[From Bill Powers (931018.0845 MDT)]
Avery Andrews (931018.1058) --
I cranked up the proximity factor (and turned down the avoid
dir gain), and it worked like you said it would, but then of
course it couldn't get to a goal that was right next to a wall
of people, like I said.
Yes, if there is a large bunch of people next to the destination,
the avoidance system will conflict hopelessly with the
destination-seeking system. This is sort of like dropping your
wristwatch into the lions' cage. You would really like to reach
in and retrieve it, but ...
So I still want to treat obstacles that are between the person
and a goal differently from those that aren't.
I didn't mean "hands off." Feel free to alter the model any way
you like. To play fair, however, you have to make the model
behave strictly on the basis of controlling what it can know from
its perceptual signals. This means you can't act like God,
telling the model that B is between A and C: the betweenness has
to be derived from the perceptual inputs if it's to figure
explicitly into controlled perceptions.
Right now there are only two perceptual signals representing
obstacles: total proximity left and total proximity right (both
weighted by angle from straight ahead). Individual objects are
not distinguished. The only way now for detecting that there is
an object between you and the destination is to sense equal and
significant proximity to left and right when you're headed
straight toward the destination. However, that can also signify
two objects at equal distances to the left and right.
It seems to me that the only way to achieve what you seem to want
is to make the perceptual system far more complex: give it the
ability to distinguish among proximities at various angles, in
effect increasing the angular resolution. Now, of course, if the
people turn out to have greater skills, nobody will be surprised.
When you make the system more complex, it SHOULD be able to act
I should think that rather than changing the basic avoidance
system, you would be better off using what is there, but adding
layers that alter avoidance reference levels for different types
of obstacles (recognized as different at a higher level). So you
wouldn't be able to bring yourself to reach into the lion's cage
for your wristwatch, but would have no trouble with a cage full
of puppies. To do this you would just have to postulate multiple
perceptual systems, each capable of detecting a different
_quality_ of the proximity, as the system is now postulated to
know the difference between a destination, an obstacle, and
another person (if a person is being sought). In a bug model this
would amount to assuming left and right antennae equipped with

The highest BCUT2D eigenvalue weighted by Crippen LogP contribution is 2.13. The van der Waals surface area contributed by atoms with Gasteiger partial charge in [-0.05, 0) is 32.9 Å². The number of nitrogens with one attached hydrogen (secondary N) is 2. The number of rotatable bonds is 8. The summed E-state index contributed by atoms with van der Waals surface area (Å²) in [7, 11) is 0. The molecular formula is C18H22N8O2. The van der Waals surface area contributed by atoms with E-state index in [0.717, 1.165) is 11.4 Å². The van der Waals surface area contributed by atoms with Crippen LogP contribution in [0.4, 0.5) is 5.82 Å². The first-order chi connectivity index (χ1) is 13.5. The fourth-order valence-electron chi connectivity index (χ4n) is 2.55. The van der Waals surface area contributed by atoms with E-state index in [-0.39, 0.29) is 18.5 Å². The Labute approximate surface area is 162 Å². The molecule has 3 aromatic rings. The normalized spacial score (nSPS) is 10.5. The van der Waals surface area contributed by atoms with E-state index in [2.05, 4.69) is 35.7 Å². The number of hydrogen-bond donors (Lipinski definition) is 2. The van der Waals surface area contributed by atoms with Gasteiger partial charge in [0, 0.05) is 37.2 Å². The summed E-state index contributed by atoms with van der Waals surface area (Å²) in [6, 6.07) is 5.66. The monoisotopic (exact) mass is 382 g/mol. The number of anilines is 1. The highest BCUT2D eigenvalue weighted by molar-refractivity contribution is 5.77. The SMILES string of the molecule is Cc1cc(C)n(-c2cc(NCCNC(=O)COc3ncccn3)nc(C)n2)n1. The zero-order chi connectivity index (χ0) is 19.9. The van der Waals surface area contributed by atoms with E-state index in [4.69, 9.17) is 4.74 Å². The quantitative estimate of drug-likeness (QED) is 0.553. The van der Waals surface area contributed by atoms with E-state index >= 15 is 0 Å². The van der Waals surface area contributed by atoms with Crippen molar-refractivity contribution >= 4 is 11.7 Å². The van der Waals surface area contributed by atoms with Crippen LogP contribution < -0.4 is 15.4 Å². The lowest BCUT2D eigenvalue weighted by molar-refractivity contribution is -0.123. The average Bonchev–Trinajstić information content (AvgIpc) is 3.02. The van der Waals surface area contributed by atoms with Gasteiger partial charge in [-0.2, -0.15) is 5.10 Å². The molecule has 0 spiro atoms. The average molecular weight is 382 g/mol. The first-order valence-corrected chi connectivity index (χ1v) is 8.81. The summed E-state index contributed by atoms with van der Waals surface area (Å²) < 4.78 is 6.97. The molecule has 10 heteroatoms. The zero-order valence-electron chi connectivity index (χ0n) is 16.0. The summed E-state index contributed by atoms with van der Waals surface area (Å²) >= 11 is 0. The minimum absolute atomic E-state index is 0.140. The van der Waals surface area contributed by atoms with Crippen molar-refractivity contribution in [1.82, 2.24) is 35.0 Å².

multiple sensors for detecting differences in concentrations of
various substances, independently but with the same geometry.
Rick Marken (931017.2000) --
Then "contrast" refers to one possible value of a perceptual
variable, viz. the perceived relationship between two word
perceptions. This means that there is NO possibility of a
perception of contrast when you hear just ONE word; there is
nothing to contrast it with. So when you hear "pin" you hear NO
contrast. That's all I've been trying to say all along.
There is a way to get a contrast signal from two perceptions that
don't occur at the same time. If the perceptual function averages
over some relatively long time, it can produce a difference
signal from perceptions that occur at different times. That is:
A A A A --->-a1
B B B B ----------->a2
... and then the contrast perception p is computed as a2 - a1.
If we have a largish number of inputs A...G, occuring during
speech at random times, the (weighted) sum of these averaged
perceptions could be obtained. Comparing the sum-signal with a
reference-sum, we get an error signal which can be used to
provide an output signal that adjusts the gains for all the
individual perceptions up and down to maintain a constant sum.
Now signal A for example is
A' = A/(A + B + C ...)
Each signal is now scaled to be a fraction of the total (or
average) of all different signals occuring over some length of
time (the length depending on the slowness of the perceptual
function above). The _pairwise_ contrast isn't explicitly
represented as a perception, but it's implicit in the group
One implication of this way of explaining contrast effects would
be that isolated phonemes would be harder to identify correctly
than phonemes heard in context. If you sat in silence for some
minutes (hours?), then heard a snippet you previously identified
as an "eh," you might report it as an "ih" or an "ah". Or if you
listened to speech with all the sounds systematically biased
toward the schwa, then after a short pause heard an isolated
"ih", you might report it as an "ee". Bruce?
If the detection of formant frequencies is really at the bottom
of all this, then it seems essential to devise a perceptual
function that can report frequency as a variable, rather than
just amplitude at a fixed frequency. I'll be working on that.
Best to all,